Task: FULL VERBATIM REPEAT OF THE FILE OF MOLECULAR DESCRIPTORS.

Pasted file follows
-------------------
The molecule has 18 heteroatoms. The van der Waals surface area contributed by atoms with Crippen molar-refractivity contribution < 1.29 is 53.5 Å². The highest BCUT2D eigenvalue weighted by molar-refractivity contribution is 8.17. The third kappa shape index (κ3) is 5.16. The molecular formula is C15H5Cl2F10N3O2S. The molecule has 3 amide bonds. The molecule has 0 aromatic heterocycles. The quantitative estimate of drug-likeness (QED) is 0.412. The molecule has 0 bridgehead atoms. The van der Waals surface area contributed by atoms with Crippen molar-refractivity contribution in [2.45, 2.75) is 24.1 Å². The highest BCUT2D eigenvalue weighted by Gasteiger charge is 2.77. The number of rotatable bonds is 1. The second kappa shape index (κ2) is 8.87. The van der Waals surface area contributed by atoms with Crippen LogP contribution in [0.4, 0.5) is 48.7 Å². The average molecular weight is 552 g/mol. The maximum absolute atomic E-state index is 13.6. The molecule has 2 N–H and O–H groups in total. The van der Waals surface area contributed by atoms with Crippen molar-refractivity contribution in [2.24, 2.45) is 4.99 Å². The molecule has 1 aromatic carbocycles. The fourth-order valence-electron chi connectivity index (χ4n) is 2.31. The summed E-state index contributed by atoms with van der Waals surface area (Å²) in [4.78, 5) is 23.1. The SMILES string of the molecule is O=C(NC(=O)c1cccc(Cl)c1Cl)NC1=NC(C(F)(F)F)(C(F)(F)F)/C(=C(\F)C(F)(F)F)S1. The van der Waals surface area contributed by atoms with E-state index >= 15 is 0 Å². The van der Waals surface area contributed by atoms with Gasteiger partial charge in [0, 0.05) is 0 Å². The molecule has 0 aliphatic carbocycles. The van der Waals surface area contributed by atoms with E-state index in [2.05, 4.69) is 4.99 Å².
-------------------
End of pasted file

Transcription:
The molecule has 18 heteroatoms. The van der Waals surface area contributed by atoms with Crippen molar-refractivity contribution < 1.29 is 53.5 Å². The highest BCUT2D eigenvalue weighted by molar-refractivity contribution is 8.17. The third kappa shape index (κ3) is 5.16. The molecular formula is C15H5Cl2F10N3O2S. The molecule has 3 amide bonds. The molecule has 0 aromatic heterocycles. The quantitative estimate of drug-likeness (QED) is 0.412. The molecule has 0 bridgehead atoms. The van der Waals surface area contributed by atoms with Crippen molar-refractivity contribution in [2.45, 2.75) is 24.1 Å². The highest BCUT2D eigenvalue weighted by Gasteiger charge is 2.77. The number of rotatable bonds is 1. The second kappa shape index (κ2) is 8.87. The van der Waals surface area contributed by atoms with Crippen LogP contribution in [0.4, 0.5) is 48.7 Å². The average molecular weight is 552 g/mol. The maximum absolute atomic E-state index is 13.6. The molecule has 2 N–H and O–H groups in total. The van der Waals surface area contributed by atoms with Crippen molar-refractivity contribution in [2.24, 2.45) is 4.99 Å². The molecule has 1 aromatic carbocycles. The fourth-order valence-electron chi connectivity index (χ4n) is 2.31. The summed E-state index contributed by atoms with van der Waals surface area (Å²) in [4.78, 5) is 23.1. The SMILES string of the molecule is O=C(NC(=O)c1cccc(Cl)c1Cl)NC1=NC(C(F)(F)F)(C(F)(F)F)/C(=C(\F)C(F)(F)F)S1. The van der Waals surface area contributed by atoms with E-state index >= 15 is 0 Å². The van der Waals surface area contributed by atoms with Gasteiger partial charge in [0, 0.05) is 0 Å². The molecule has 0 aliphatic carbocycles. The van der Waals surface area contributed by atoms with E-state index in [2.05, 4.69) is 4.99 Å².